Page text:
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J Biol Chem. 2014 Feb 21;289(8):4919-27. doi: 10.1074/jbc.M113.511972. Epub 2014 Jan 7.

Proteomic analysis of tendon extracellular matrix reveals disease stage-specific fragmentation and differential cleavage of COMP (cartilage oligomeric matrix protein).

Author information

1
From the Department of Clinical Sciences and Services, Royal Veterinary College, Hawkshead Lane, North Mymms, Hatfield, Hertfordshire AL9 7TA, United Kingdom and.

Abstract

During inflammatory processes the extracellular matrix (ECM) is extensively remodeled, and many of the constituent components are released as proteolytically cleaved fragments. These degradative processes are better documented for inflammatory joint diseases than tendinopathy even though the pathogenesis has many similarities. The aims of this study were to investigate the proteomic composition of injured tendons during early and late disease stages to identify disease-specific cleavage patterns of the ECM protein cartilage oligomeric matrix protein (COMP). In addition to characterizing fragments released in naturally occurring disease, we hypothesized that stimulation of tendon explants with proinflammatory mediators in vitro would induce fragments of COMP analogous to natural disease. Therefore, normal tendon explants were stimulated with IL-1β and prostaglandin E2, and their effects on the release of COMP and its cleavage patterns were characterized. Analyses of injured tendons identified an altered proteomic composition of the ECM at all stages post injury, showing protein fragments that were specific to disease stage. IL-1β enhanced the proteolytic cleavage and release of COMP from tendon explants, whereas PGE2 had no catabolic effect. Of the cleavage fragments identified in early stage tendon disease, two fragments were generated by an IL-1-mediated mechanism. These fragments provide a platform for the development of neo-epitope assays specific to injury stage for tendon disease.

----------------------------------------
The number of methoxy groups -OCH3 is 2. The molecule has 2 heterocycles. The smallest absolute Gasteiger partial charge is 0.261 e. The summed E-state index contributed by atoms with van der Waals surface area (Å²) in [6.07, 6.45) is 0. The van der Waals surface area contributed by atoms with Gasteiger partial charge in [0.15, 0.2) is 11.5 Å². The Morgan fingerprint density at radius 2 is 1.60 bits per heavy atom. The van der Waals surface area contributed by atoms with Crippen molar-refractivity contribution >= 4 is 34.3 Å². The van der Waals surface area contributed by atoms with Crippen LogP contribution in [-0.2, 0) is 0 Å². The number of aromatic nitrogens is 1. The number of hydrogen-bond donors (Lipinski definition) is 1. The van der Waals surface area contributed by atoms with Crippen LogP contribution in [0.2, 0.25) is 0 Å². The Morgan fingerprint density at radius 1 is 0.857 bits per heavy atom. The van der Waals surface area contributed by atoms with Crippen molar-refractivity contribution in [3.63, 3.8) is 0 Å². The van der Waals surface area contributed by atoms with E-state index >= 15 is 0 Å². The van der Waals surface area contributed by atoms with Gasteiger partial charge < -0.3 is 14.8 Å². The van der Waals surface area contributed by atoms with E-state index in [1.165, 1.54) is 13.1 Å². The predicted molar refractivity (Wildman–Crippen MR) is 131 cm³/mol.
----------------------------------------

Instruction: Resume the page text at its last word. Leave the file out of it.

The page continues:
KEYWORDS:

Extracellular Matrix; Inflammation; Mass Spectrometry (MS); Peptides; Proteomics; Tendon

PMID:
24398684
PMCID:
PMC3931053
DOI:
10.1074/jbc.M113.511972
[Indexed for MEDLINE]
Free PMC Article

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